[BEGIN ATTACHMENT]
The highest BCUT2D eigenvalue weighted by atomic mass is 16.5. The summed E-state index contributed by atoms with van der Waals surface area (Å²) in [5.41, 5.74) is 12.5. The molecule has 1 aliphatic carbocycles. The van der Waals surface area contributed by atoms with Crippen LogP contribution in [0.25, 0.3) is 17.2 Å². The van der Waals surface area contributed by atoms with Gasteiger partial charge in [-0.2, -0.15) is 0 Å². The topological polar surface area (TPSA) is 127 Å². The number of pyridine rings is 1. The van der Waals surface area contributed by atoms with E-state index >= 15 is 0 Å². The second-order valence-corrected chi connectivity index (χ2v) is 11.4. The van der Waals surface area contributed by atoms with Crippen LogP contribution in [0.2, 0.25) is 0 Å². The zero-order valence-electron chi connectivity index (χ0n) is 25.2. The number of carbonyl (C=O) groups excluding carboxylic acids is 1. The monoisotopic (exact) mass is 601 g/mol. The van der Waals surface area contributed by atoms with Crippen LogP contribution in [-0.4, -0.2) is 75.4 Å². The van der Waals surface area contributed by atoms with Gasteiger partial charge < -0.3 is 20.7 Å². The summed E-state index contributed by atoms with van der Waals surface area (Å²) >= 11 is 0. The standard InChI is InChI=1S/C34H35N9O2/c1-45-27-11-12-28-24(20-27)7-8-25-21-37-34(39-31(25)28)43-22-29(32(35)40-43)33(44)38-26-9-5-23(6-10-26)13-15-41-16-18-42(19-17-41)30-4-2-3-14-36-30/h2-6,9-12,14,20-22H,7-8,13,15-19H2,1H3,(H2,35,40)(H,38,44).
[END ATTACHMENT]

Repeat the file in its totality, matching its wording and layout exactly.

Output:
The highest BCUT2D eigenvalue weighted by atomic mass is 16.5. The summed E-state index contributed by atoms with van der Waals surface area (Å²) in [5.41, 5.74) is 12.5. The molecule has 1 aliphatic carbocycles. The van der Waals surface area contributed by atoms with Crippen LogP contribution in [0.25, 0.3) is 17.2 Å². The van der Waals surface area contributed by atoms with Gasteiger partial charge in [-0.2, -0.15) is 0 Å². The topological polar surface area (TPSA) is 127 Å². The number of pyridine rings is 1. The van der Waals surface area contributed by atoms with E-state index >= 15 is 0 Å². The second-order valence-corrected chi connectivity index (χ2v) is 11.4. The van der Waals surface area contributed by atoms with Crippen LogP contribution in [0.2, 0.25) is 0 Å². The zero-order valence-electron chi connectivity index (χ0n) is 25.2. The number of carbonyl (C=O) groups excluding carboxylic acids is 1. The monoisotopic (exact) mass is 601 g/mol. The van der Waals surface area contributed by atoms with Crippen LogP contribution in [-0.4, -0.2) is 75.4 Å². The van der Waals surface area contributed by atoms with Gasteiger partial charge < -0.3 is 20.7 Å². The summed E-state index contributed by atoms with van der Waals surface area (Å²) >= 11 is 0. The standard InChI is InChI=1S/C34H35N9O2/c1-45-27-11-12-28-24(20-27)7-8-25-21-37-34(39-31(25)28)43-22-29(32(35)40-43)33(44)38-26-9-5-23(6-10-26)13-15-41-16-18-42(19-17-41)30-4-2-3-14-36-30/h2-6,9-12,14,20-22H,7-8,13,15-19H2,1H3,(H2,35,40)(H,38,44).